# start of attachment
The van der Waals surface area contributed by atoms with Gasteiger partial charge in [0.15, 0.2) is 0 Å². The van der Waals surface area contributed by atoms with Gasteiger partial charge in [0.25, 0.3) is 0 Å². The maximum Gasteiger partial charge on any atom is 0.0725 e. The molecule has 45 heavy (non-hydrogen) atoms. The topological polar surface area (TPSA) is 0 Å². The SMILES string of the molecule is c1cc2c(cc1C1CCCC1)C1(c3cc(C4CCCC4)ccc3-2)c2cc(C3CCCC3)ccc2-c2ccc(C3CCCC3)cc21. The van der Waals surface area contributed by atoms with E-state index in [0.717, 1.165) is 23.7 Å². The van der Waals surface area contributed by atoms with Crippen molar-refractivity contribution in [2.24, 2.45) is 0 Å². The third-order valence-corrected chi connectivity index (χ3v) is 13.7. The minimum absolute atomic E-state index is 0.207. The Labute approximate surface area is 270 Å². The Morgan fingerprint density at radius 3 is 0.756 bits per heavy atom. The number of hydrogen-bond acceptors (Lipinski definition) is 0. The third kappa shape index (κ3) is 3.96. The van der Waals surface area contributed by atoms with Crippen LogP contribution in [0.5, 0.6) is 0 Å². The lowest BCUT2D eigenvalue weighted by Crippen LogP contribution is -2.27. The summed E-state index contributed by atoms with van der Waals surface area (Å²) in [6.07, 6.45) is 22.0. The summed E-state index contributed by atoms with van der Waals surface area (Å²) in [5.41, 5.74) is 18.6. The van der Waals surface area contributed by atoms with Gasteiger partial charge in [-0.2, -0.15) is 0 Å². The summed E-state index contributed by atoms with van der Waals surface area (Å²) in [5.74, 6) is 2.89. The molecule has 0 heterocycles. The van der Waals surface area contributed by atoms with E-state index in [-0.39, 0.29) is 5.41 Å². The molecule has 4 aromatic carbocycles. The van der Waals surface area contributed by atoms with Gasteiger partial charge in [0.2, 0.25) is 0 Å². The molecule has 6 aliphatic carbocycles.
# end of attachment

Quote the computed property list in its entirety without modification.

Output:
The van der Waals surface area contributed by atoms with Gasteiger partial charge in [0.15, 0.2) is 0 Å². The van der Waals surface area contributed by atoms with Gasteiger partial charge in [0.25, 0.3) is 0 Å². The maximum Gasteiger partial charge on any atom is 0.0725 e. The molecule has 45 heavy (non-hydrogen) atoms. The topological polar surface area (TPSA) is 0 Å². The SMILES string of the molecule is c1cc2c(cc1C1CCCC1)C1(c3cc(C4CCCC4)ccc3-2)c2cc(C3CCCC3)ccc2-c2ccc(C3CCCC3)cc21. The van der Waals surface area contributed by atoms with E-state index in [0.717, 1.165) is 23.7 Å². The van der Waals surface area contributed by atoms with Crippen molar-refractivity contribution in [2.24, 2.45) is 0 Å². The third-order valence-corrected chi connectivity index (χ3v) is 13.7. The minimum absolute atomic E-state index is 0.207. The Labute approximate surface area is 270 Å². The Morgan fingerprint density at radius 3 is 0.756 bits per heavy atom. The number of hydrogen-bond acceptors (Lipinski definition) is 0. The third kappa shape index (κ3) is 3.96. The van der Waals surface area contributed by atoms with Crippen LogP contribution in [0.5, 0.6) is 0 Å². The lowest BCUT2D eigenvalue weighted by Crippen LogP contribution is -2.27. The summed E-state index contributed by atoms with van der Waals surface area (Å²) in [6.07, 6.45) is 22.0. The summed E-state index contributed by atoms with van der Waals surface area (Å²) in [5.41, 5.74) is 18.6. The van der Waals surface area contributed by atoms with Gasteiger partial charge in [-0.2, -0.15) is 0 Å². The summed E-state index contributed by atoms with van der Waals surface area (Å²) in [5.74, 6) is 2.89. The molecule has 0 heterocycles. The van der Waals surface area contributed by atoms with E-state index in [-0.39, 0.29) is 5.41 Å². The molecule has 4 aromatic carbocycles. The van der Waals surface area contributed by atoms with Gasteiger partial charge in [0.2, 0.25) is 0 Å². The molecule has 6 aliphatic carbocycles.